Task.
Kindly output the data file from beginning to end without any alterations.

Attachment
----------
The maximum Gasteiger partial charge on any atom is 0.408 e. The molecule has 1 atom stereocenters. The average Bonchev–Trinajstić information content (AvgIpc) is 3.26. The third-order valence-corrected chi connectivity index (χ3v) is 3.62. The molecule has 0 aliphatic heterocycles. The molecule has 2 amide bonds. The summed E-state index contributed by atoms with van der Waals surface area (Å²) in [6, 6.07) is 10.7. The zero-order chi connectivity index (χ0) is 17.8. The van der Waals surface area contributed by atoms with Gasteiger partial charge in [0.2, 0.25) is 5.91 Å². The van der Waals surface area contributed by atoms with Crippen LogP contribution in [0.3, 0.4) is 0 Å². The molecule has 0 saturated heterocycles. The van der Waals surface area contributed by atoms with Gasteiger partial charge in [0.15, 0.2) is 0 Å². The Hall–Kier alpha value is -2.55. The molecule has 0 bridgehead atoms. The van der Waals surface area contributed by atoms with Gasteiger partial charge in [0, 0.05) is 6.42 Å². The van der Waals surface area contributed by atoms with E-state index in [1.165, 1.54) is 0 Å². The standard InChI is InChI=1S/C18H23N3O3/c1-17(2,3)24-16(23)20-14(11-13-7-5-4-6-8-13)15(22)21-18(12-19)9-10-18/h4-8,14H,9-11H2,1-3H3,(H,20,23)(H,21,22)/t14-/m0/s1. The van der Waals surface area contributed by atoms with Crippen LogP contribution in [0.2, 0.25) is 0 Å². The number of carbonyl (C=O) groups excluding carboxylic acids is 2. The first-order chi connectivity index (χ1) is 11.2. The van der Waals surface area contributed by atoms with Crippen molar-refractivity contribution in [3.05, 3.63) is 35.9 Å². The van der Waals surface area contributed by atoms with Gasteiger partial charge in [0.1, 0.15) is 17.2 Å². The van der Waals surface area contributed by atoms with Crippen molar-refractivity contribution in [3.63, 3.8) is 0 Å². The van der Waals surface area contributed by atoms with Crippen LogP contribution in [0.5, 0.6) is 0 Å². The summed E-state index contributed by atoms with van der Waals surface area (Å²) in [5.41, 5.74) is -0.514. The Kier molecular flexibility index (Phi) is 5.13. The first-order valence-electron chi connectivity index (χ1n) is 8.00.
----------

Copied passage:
The maximum Gasteiger partial charge on any atom is 0.408 e. The molecule has 1 atom stereocenters. The average Bonchev–Trinajstić information content (AvgIpc) is 3.26. The third-order valence-corrected chi connectivity index (χ3v) is 3.62. The molecule has 0 aliphatic heterocycles. The molecule has 2 amide bonds. The summed E-state index contributed by atoms with van der Waals surface area (Å²) in [6, 6.07) is 10.7. The zero-order chi connectivity index (χ0) is 17.8. The van der Waals surface area contributed by atoms with Gasteiger partial charge in [0.2, 0.25) is 5.91 Å². The van der Waals surface area contributed by atoms with Crippen LogP contribution in [0.3, 0.4) is 0 Å². The molecule has 0 saturated heterocycles. The van der Waals surface area contributed by atoms with Gasteiger partial charge in [0.15, 0.2) is 0 Å². The Hall–Kier alpha value is -2.55. The molecule has 0 bridgehead atoms. The van der Waals surface area contributed by atoms with Gasteiger partial charge in [0, 0.05) is 6.42 Å². The van der Waals surface area contributed by atoms with E-state index in [1.165, 1.54) is 0 Å². The standard InChI is InChI=1S/C18H23N3O3/c1-17(2,3)24-16(23)20-14(11-13-7-5-4-6-8-13)15(22)21-18(12-19)9-10-18/h4-8,14H,9-11H2,1-3H3,(H,20,23)(H,21,22)/t14-/m0/s1. The van der Waals surface area contributed by atoms with Crippen LogP contribution in [0.2, 0.25) is 0 Å². The number of carbonyl (C=O) groups excluding carboxylic acids is 2. The first-order chi connectivity index (χ1) is 11.2. The van der Waals surface area contributed by atoms with Crippen molar-refractivity contribution in [3.05, 3.63) is 35.9 Å². The van der Waals surface area contributed by atoms with Gasteiger partial charge in [0.1, 0.15) is 17.2 Å². The van der Waals surface area contributed by atoms with Crippen molar-refractivity contribution in [3.63, 3.8) is 0 Å². The van der Waals surface area contributed by atoms with Crippen LogP contribution in [0.5, 0.6) is 0 Å². The summed E-state index contributed by atoms with van der Waals surface area (Å²) in [5.41, 5.74) is -0.514. The Kier molecular flexibility index (Phi) is 5.13. The first-order valence-electron chi connectivity index (χ1n) is 8.00.